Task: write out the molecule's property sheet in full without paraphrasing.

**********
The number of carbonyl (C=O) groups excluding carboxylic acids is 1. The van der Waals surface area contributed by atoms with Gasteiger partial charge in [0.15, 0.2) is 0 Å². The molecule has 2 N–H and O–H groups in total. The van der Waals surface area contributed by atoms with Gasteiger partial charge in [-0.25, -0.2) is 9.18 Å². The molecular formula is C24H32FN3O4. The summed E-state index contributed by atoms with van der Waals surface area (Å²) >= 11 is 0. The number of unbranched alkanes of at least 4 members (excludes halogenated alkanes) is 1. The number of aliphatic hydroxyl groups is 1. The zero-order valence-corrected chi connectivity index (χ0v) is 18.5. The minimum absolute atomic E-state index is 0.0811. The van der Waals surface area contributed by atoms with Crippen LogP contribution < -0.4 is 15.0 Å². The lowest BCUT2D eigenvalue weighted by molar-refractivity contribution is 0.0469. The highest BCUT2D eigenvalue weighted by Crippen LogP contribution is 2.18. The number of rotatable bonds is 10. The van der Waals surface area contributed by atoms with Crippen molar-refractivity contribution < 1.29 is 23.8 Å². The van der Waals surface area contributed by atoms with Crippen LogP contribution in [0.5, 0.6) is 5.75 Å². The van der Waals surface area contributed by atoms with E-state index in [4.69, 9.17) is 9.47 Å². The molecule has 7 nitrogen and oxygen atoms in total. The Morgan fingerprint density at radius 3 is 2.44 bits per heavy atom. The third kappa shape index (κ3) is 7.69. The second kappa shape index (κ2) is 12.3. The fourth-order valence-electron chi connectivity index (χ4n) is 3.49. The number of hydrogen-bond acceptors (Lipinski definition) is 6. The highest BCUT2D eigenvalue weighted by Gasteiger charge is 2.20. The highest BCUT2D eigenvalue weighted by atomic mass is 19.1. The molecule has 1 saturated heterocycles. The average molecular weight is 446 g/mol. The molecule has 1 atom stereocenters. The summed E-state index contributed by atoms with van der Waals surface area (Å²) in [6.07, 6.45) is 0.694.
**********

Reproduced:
The number of carbonyl (C=O) groups excluding carboxylic acids is 1. The van der Waals surface area contributed by atoms with Gasteiger partial charge in [0.15, 0.2) is 0 Å². The molecule has 2 N–H and O–H groups in total. The van der Waals surface area contributed by atoms with Gasteiger partial charge in [-0.25, -0.2) is 9.18 Å². The molecular formula is C24H32FN3O4. The summed E-state index contributed by atoms with van der Waals surface area (Å²) >= 11 is 0. The number of unbranched alkanes of at least 4 members (excludes halogenated alkanes) is 1. The number of aliphatic hydroxyl groups is 1. The zero-order valence-corrected chi connectivity index (χ0v) is 18.5. The minimum absolute atomic E-state index is 0.0811. The van der Waals surface area contributed by atoms with Crippen LogP contribution < -0.4 is 15.0 Å². The lowest BCUT2D eigenvalue weighted by molar-refractivity contribution is 0.0469. The highest BCUT2D eigenvalue weighted by Crippen LogP contribution is 2.18. The number of rotatable bonds is 10. The van der Waals surface area contributed by atoms with Crippen molar-refractivity contribution < 1.29 is 23.8 Å². The van der Waals surface area contributed by atoms with Crippen LogP contribution in [0.5, 0.6) is 5.75 Å². The van der Waals surface area contributed by atoms with E-state index in [4.69, 9.17) is 9.47 Å². The molecule has 7 nitrogen and oxygen atoms in total. The Morgan fingerprint density at radius 3 is 2.44 bits per heavy atom. The third kappa shape index (κ3) is 7.69. The second kappa shape index (κ2) is 12.3. The fourth-order valence-electron chi connectivity index (χ4n) is 3.49. The number of hydrogen-bond acceptors (Lipinski definition) is 6. The highest BCUT2D eigenvalue weighted by Gasteiger charge is 2.20. The highest BCUT2D eigenvalue weighted by atomic mass is 19.1. The molecule has 1 saturated heterocycles. The average molecular weight is 446 g/mol. The molecule has 1 atom stereocenters. The summed E-state index contributed by atoms with van der Waals surface area (Å²) in [6.07, 6.45) is 0.694.